Confederate monuments be gone, but let’s not mistake symbolism for substance

July 15, 2020

The University of Mississippi – the oldest public university in the state, with a long and ugly history of celebrating and consolidating white supremacy – has moved its Confederate monument from its honored place on campus.  Amen.

Monuments are symbols, and symbols are important.  If they weren’t, elites wouldn’t erect them.  If nothing else, they serve as subliminal reminders to the subservient population of who’s really in charge.

But let’s not kid ourselves.  Important as they are, symbols are not substance.  Removing them makes a powerful statement, but does not in itself change the reality they represent, any more than cops doffing their uniforms makes them any less cops.  It’s the substantive reality that has to change – the savage inequality that so severely disadvantages the vast majority of black, brown, and indigenous people (as well as a growing number of poor whites) in the U.S. and across the globe; the militarized police forces whose principal mission is “to serve and protect” that very inequality; the gross disparities in health care (which is, for more and more people, no care at all); the fawning willingness of government to bail out banks and stuff corporate coffers full of cash while doing next to nothing to help the disproportionately black and brown workers deemed “essential” and as a result that much more subject to Covid-19 infection, suffering, and death; the skyrocketing sheer precariousness of existence for the rapidly growing ranks of poor and near-poor citizens, disproportionately, again, black, brown, and indigenous.  It’s a long, ugly, and, as President Trump might put it, “nasty” list.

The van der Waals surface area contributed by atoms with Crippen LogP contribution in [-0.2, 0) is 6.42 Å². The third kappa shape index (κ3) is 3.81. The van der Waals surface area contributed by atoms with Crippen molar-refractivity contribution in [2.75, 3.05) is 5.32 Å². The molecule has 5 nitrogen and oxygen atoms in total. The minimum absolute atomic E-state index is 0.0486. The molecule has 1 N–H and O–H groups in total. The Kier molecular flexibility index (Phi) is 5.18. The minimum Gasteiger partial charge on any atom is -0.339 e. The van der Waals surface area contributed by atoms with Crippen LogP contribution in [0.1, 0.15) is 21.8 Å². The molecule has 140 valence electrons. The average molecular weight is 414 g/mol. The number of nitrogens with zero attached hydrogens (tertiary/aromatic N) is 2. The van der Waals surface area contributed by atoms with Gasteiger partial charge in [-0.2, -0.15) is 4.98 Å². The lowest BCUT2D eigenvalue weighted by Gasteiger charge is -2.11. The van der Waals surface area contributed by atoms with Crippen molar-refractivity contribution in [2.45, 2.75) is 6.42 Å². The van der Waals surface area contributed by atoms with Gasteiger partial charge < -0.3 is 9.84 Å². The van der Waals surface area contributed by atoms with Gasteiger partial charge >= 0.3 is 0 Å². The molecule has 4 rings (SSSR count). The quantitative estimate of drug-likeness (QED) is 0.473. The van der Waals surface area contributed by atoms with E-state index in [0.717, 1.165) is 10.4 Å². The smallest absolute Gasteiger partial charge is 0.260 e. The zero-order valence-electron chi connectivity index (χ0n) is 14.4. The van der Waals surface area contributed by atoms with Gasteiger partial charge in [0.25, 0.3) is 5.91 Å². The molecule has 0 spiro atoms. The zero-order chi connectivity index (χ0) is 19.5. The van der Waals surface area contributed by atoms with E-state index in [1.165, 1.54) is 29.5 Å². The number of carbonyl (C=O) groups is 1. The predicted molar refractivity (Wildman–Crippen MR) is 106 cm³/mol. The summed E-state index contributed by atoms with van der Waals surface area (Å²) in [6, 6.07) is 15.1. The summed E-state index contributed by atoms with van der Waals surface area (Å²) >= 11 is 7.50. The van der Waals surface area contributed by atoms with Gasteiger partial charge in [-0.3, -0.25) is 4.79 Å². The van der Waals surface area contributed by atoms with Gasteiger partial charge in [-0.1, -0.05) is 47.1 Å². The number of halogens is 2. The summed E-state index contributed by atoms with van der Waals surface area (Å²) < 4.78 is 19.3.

Energy for fundamental change is running high right now.  But at the same time, political and economic elites are scrambling in public (and no doubt scheming behind closed doors) to redirect those energies toward superficial and symbolic changes only, changes that will leave the substance of injustice more or less intact, but for a cosmetic adjustment here and there.  We can’t let that happen.  If we do, we might as well let the remaining Confederate monuments stand where they are.

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